The Death of Lucy Kyte
HarperCollins, 2014 (2014)
Reviewed by Bob Walch
f you read a lot of mysteries and would like a refreshing change of pace that returns to the Golden Age of British crime writing, try this latest novel featuring Josephine Tey as the central character. Nicola Upson has resurrected the famous British author for a smashing new suspense series.
eautifully written, atmospheric, and cleverly plotted, Upson's historical mysteries have been very well received and been especially enjoyed by those who also read Tey's works decades ago (they are still available today).
osephine Tey finds herself the unexpected heir of Red Barn Cottage in the Suffolk countryside when her estranged godmother leaves her the property. Of course there's a hitch; Josephine must personally claim the house. And, there's a second benefactor, Lucy Kyte, named in the will as well.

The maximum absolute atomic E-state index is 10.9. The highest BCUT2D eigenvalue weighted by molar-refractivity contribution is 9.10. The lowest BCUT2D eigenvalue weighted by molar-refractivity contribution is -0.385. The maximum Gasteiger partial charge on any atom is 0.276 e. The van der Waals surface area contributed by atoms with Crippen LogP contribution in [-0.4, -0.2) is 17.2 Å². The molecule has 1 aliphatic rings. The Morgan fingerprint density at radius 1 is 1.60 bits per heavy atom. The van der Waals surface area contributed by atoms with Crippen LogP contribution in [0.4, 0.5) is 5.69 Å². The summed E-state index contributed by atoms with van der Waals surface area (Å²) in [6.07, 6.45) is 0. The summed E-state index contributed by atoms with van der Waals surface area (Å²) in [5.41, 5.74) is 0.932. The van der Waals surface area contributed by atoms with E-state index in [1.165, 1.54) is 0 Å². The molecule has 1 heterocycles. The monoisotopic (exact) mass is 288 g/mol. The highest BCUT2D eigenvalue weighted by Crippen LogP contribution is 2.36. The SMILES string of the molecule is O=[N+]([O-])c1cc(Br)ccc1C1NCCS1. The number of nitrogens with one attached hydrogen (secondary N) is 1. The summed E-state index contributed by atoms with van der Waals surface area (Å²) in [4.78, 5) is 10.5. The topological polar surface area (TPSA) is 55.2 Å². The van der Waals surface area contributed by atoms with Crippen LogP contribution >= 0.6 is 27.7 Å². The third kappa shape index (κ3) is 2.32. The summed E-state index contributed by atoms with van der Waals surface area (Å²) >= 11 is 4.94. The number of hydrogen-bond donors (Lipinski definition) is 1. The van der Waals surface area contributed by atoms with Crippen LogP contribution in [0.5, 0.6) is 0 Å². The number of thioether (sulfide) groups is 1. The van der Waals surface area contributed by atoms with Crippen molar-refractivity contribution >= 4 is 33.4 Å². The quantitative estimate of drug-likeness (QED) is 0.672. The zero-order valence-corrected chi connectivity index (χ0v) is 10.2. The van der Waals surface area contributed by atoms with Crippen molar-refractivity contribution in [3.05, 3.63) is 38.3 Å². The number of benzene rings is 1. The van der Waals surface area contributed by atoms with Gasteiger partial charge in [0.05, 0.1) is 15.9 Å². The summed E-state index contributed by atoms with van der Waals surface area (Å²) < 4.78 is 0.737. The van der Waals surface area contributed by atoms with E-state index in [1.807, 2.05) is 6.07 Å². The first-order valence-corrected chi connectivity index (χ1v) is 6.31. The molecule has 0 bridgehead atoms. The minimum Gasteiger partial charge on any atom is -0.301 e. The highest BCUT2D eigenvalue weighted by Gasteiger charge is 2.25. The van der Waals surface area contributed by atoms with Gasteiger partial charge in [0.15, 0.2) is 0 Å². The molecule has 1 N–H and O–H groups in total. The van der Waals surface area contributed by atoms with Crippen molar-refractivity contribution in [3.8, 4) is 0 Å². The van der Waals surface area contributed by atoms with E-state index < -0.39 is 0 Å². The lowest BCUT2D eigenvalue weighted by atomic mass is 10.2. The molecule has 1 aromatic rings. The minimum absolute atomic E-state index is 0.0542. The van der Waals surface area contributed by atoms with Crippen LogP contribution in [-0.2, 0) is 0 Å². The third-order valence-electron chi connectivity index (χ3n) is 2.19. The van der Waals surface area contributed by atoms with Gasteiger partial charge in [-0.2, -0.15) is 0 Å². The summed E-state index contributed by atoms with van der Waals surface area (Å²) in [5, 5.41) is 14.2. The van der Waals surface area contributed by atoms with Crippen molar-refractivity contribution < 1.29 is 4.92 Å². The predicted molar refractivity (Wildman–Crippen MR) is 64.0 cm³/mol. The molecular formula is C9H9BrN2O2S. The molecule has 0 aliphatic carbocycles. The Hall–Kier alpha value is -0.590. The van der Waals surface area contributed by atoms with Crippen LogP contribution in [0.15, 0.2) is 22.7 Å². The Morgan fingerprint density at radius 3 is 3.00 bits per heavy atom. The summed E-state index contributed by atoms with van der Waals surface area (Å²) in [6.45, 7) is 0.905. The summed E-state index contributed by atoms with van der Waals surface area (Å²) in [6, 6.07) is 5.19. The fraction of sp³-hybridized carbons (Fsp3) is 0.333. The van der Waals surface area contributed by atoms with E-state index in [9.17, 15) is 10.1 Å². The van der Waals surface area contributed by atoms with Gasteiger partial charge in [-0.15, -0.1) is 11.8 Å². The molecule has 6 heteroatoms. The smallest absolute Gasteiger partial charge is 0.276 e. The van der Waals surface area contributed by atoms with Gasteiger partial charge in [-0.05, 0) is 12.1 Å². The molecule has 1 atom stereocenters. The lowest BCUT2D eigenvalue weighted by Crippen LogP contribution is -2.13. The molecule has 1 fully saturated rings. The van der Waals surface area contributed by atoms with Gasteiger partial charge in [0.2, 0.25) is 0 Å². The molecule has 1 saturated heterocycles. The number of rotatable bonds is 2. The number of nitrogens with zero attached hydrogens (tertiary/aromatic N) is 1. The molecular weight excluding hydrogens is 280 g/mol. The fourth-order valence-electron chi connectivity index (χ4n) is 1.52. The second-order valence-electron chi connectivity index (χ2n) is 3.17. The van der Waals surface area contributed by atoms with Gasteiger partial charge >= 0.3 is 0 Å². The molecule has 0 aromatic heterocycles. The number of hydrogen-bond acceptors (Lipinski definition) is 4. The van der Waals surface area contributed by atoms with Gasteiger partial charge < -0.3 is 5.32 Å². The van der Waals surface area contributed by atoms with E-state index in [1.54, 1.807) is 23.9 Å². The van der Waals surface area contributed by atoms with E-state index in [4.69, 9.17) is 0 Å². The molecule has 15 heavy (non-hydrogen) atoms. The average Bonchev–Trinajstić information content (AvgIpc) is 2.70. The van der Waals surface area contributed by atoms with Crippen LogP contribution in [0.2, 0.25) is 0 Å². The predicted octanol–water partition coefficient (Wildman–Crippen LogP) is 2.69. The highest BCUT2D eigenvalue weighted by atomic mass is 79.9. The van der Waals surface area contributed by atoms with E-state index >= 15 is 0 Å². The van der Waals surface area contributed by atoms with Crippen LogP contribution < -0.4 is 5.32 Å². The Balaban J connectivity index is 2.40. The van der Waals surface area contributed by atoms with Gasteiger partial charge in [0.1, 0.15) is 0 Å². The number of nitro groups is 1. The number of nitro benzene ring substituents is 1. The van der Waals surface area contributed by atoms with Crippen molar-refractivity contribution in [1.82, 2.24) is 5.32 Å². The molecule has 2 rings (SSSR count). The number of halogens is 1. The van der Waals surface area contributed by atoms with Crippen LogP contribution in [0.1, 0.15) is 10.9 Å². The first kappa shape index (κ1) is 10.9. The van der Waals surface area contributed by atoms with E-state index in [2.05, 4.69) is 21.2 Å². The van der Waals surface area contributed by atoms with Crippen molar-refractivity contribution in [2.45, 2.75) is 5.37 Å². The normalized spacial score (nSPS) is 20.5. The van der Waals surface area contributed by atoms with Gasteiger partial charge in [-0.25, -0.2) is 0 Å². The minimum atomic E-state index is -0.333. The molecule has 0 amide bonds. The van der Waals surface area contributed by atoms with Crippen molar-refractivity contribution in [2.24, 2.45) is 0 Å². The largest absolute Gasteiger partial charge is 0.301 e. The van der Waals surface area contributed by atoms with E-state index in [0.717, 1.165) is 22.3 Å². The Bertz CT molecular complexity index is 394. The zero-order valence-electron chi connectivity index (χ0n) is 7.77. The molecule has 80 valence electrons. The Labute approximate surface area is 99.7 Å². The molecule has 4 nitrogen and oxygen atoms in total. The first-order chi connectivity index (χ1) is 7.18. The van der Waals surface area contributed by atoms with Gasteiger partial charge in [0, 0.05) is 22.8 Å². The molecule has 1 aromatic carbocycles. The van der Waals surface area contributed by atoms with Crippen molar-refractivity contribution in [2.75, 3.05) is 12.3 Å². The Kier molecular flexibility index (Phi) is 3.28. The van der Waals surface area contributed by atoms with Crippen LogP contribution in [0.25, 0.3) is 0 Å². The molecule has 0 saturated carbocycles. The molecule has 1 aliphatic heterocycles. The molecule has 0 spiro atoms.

f course when she proceeds to the cottage Josephine quickly discovers the property has a
. An infamous murder was committed decades before on the cottage grounds and the locals are still reluctant to discuss what did or didn't happen.
ow this effects the new owner of Red Barn Cottage and who the other mysterious benefactor of the will is (a woman no one admits to knowing) is the subject of this tantalizing, psychological mystery. Naturally, Josephine will have to dig deep and sift through all the information she eventually uncovers to figure out if inheriting this piece of isolated property is a gift or a curse.
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